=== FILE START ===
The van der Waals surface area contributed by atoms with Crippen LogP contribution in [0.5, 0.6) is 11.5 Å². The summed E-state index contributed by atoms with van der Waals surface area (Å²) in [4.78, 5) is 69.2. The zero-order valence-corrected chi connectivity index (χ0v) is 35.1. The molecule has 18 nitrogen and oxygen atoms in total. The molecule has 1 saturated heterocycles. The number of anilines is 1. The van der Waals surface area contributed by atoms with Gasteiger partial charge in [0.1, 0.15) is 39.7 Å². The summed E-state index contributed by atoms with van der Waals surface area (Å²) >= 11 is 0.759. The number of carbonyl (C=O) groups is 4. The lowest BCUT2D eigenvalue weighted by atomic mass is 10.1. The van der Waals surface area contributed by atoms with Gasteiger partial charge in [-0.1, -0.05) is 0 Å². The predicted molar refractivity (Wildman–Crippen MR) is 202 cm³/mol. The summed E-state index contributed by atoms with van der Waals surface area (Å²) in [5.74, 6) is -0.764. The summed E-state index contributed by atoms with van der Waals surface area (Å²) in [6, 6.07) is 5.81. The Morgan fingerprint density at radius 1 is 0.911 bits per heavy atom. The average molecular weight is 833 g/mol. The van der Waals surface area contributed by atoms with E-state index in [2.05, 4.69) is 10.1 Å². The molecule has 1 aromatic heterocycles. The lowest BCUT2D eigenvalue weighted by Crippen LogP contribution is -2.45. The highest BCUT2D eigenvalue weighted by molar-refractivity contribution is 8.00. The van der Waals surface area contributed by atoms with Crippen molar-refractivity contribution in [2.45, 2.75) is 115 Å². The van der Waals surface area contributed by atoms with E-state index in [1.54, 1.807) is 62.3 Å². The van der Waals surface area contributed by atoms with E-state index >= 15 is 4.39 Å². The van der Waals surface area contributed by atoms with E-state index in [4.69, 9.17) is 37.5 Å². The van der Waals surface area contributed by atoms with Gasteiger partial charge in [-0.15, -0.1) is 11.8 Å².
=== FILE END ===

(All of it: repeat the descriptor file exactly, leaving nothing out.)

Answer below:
The van der Waals surface area contributed by atoms with Crippen LogP contribution in [0.5, 0.6) is 11.5 Å². The summed E-state index contributed by atoms with van der Waals surface area (Å²) in [4.78, 5) is 69.2. The zero-order valence-corrected chi connectivity index (χ0v) is 35.1. The molecule has 18 nitrogen and oxygen atoms in total. The molecule has 1 saturated heterocycles. The number of anilines is 1. The van der Waals surface area contributed by atoms with Gasteiger partial charge in [0.1, 0.15) is 39.7 Å². The summed E-state index contributed by atoms with van der Waals surface area (Å²) >= 11 is 0.759. The number of carbonyl (C=O) groups is 4. The lowest BCUT2D eigenvalue weighted by atomic mass is 10.1. The van der Waals surface area contributed by atoms with Gasteiger partial charge in [-0.1, -0.05) is 0 Å². The predicted molar refractivity (Wildman–Crippen MR) is 202 cm³/mol. The summed E-state index contributed by atoms with van der Waals surface area (Å²) in [5.74, 6) is -0.764. The summed E-state index contributed by atoms with van der Waals surface area (Å²) in [6, 6.07) is 5.81. The Morgan fingerprint density at radius 1 is 0.911 bits per heavy atom. The average molecular weight is 833 g/mol. The van der Waals surface area contributed by atoms with E-state index in [2.05, 4.69) is 10.1 Å². The molecule has 1 aromatic heterocycles. The lowest BCUT2D eigenvalue weighted by Crippen LogP contribution is -2.45. The highest BCUT2D eigenvalue weighted by molar-refractivity contribution is 8.00. The van der Waals surface area contributed by atoms with Crippen molar-refractivity contribution in [2.45, 2.75) is 115 Å². The van der Waals surface area contributed by atoms with E-state index in [1.54, 1.807) is 62.3 Å². The van der Waals surface area contributed by atoms with E-state index >= 15 is 4.39 Å². The van der Waals surface area contributed by atoms with E-state index in [4.69, 9.17) is 37.5 Å². The van der Waals surface area contributed by atoms with Gasteiger partial charge in [-0.15, -0.1) is 11.8 Å².